Friday, August 26, 2005

Queen Amidela's Weekly Report

Yesterday, I sent Queen Amidela an e-mail asking her about the clashes between Badr brigades and Sadr militia in Basra as reported in the Iraqi media. Yesterday afternoon, she sent me back this reply:

what is said in the article is true. The Sadr militia attacked Badr forces and burned their buildings, like BAHOW Al-Edara Al-Mahalia if you remember that building -- Nothing is left from the building. They fought all night. So, we didn't go to work today.

Here's the funny part. While both sides were fighting with rockets and RBGs, a British helicopter flew over the fighting area without doing anything.

The Brits are always the same. They don't get involved in any fights. They just watch the fights. For how long? Nobody knows. What would get them involved? Maybe a civil war.

Do you know the thing that impressed me the most today? There was more than one wedding in Basrah. The families celebrated as if nothing happened last night. Does that tell you something about Basrawis?

Queen Amidela

It says we ROCK. Ohh, Badr and Sadr forces are fighting each other! More reasons to celebrate :-)

Two days ago, she also sent me a letter after she read my cloudy post, "The Dark Future As We Both See It." Here's what she said:


I read this article. It's wonderful and so sad.

It came along my worries on whether we could establish a constitution - a real one - to protect the people who live here.

Today at work, one of my colleagues asked the other, "What do you really need from the constitution?"

The other answered, "I want a law - a real law - that protects me and my rights. I want a law that bring justice to me. For example, if I hit someone's car, and it was my fault, I would pay for it according to the law - not by tribal law or any other group's law. I want a real job and to be treated as a human being. I want to decide if I want to work there or stay here, without being forced by other sides. I want to talk freely without being afraid that someone will drag me and kill me."

When I heard this, I told him that it's important to make a law with all the things he said. But, the most important thing is to have an executive side to that law - one that is respected and applied. We don't have executive sides for the laws. We just have militias and those dammed parties.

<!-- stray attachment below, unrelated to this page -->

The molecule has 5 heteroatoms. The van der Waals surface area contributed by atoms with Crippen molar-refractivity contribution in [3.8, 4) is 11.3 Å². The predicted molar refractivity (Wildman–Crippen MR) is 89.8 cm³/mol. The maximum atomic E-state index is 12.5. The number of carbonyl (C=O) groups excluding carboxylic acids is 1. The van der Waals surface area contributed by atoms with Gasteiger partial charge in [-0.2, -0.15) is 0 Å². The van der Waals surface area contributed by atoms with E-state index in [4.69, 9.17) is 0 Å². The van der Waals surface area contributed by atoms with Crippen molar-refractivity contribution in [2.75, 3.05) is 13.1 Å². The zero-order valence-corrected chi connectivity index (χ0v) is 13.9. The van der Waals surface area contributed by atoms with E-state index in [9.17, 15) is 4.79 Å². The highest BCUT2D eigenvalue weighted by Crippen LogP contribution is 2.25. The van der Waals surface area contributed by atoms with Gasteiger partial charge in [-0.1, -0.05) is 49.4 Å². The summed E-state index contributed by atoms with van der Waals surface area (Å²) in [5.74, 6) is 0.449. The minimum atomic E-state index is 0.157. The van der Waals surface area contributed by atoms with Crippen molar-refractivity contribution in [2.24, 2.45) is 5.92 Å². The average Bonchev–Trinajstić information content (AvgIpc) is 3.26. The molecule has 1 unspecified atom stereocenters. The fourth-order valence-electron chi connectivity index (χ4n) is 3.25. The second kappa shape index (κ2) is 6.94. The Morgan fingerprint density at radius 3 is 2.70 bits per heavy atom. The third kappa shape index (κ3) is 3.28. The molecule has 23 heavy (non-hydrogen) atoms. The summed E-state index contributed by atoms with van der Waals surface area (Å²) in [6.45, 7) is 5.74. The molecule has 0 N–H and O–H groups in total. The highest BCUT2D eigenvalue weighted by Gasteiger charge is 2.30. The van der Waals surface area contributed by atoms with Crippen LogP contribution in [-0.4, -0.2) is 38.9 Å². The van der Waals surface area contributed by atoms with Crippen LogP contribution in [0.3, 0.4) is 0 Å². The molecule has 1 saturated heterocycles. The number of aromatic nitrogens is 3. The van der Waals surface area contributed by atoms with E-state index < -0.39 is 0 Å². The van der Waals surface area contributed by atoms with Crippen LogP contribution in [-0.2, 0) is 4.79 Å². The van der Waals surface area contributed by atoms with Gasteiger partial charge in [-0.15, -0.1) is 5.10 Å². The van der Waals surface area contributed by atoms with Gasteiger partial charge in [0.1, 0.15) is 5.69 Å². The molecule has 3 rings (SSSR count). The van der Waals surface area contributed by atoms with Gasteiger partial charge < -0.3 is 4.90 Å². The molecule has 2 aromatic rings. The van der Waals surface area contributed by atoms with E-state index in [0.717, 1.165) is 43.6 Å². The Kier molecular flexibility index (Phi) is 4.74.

I also wanted to say something about those who were elected. It's good that they were elected for this period. Now, people who were so attached to them know what they are for real.

I know Dr. Ayad Allawi wanted to be elected for this period. If you live in Basrah, you could feel that. I hope with all my heart that he gets another chance in the next election. Did you know why he didn't get elected here in Basrah and all the Shia parts of Iraq? It's simple, because he didn't want the Iranian influence here. He actually criticized their influence in one of his visits to Basrah.

There is another issue I would like to bring up. It might not have any connection to the main subject; but it's an important one: ELECTRICITY. As I pronounce the word, two questions pop up in my mind: Why? And, for how long?

During the previous regime, we accused the government of deliberately wasting the electricity or not providing it to us. Why? Well, we knew that Saddam hated us. He called the three governorates -- Basrah, Nassriyah and Ammara -- "the black governorates" because of the 1991 incidents. Saddam is gone. What's happening now? The answer is it's worse, much more worse.

For the last 12 months, we've had electricity for 12 hours per day. For the last three weeks, we haven't had electricity at all. Is the government deliberately doing this? I say they are because there is a lot of aid coming from the coalition countries. God knows where this aid is going.

So, Fay, it is really dark past, present and future.

Yours truly,
Queen Amidala


These days, Iraqis need electricity and water more than anything else. And if you live in Basra, then your really need electricity during the months of July and August when the humidity goes up to 100%. It's hell in earth.

P.S.
To the readers who left me comments during the last two days: I'm not ignoring your comments or e-mails. These days, I'm into the mood of cleaning windows. Hopefully, I'll write you back tomorrow.

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